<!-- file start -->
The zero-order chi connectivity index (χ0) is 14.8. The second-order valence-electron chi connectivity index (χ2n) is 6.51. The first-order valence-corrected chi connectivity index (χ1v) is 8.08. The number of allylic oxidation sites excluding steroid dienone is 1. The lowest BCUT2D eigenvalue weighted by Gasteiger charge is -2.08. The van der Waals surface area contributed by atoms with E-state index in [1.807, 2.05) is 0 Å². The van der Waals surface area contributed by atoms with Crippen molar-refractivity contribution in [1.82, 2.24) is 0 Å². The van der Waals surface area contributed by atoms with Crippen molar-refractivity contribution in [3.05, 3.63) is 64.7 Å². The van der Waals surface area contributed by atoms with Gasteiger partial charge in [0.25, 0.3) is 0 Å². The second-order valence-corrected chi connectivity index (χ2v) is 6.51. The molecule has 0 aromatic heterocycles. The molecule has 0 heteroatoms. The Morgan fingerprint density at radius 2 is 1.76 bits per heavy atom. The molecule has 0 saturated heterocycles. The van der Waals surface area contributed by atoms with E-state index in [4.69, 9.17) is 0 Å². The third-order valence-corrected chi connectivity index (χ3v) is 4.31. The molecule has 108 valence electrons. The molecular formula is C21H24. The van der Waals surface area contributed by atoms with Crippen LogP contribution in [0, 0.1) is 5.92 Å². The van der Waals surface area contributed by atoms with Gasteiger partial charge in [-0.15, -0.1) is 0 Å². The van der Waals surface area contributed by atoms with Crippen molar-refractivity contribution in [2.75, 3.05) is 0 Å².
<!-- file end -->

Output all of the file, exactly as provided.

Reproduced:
The zero-order chi connectivity index (χ0) is 14.8. The second-order valence-electron chi connectivity index (χ2n) is 6.51. The first-order valence-corrected chi connectivity index (χ1v) is 8.08. The number of allylic oxidation sites excluding steroid dienone is 1. The lowest BCUT2D eigenvalue weighted by Gasteiger charge is -2.08. The van der Waals surface area contributed by atoms with E-state index in [1.807, 2.05) is 0 Å². The van der Waals surface area contributed by atoms with Crippen molar-refractivity contribution in [1.82, 2.24) is 0 Å². The van der Waals surface area contributed by atoms with Crippen molar-refractivity contribution in [3.05, 3.63) is 64.7 Å². The van der Waals surface area contributed by atoms with Gasteiger partial charge in [0.25, 0.3) is 0 Å². The second-order valence-corrected chi connectivity index (χ2v) is 6.51. The molecule has 0 aromatic heterocycles. The molecule has 0 heteroatoms. The Morgan fingerprint density at radius 2 is 1.76 bits per heavy atom. The molecule has 0 saturated heterocycles. The van der Waals surface area contributed by atoms with E-state index in [4.69, 9.17) is 0 Å². The third-order valence-corrected chi connectivity index (χ3v) is 4.31. The molecule has 108 valence electrons. The molecular formula is C21H24. The van der Waals surface area contributed by atoms with Crippen LogP contribution in [0, 0.1) is 5.92 Å². The van der Waals surface area contributed by atoms with Gasteiger partial charge in [-0.15, -0.1) is 0 Å². The van der Waals surface area contributed by atoms with Crippen molar-refractivity contribution in [2.75, 3.05) is 0 Å².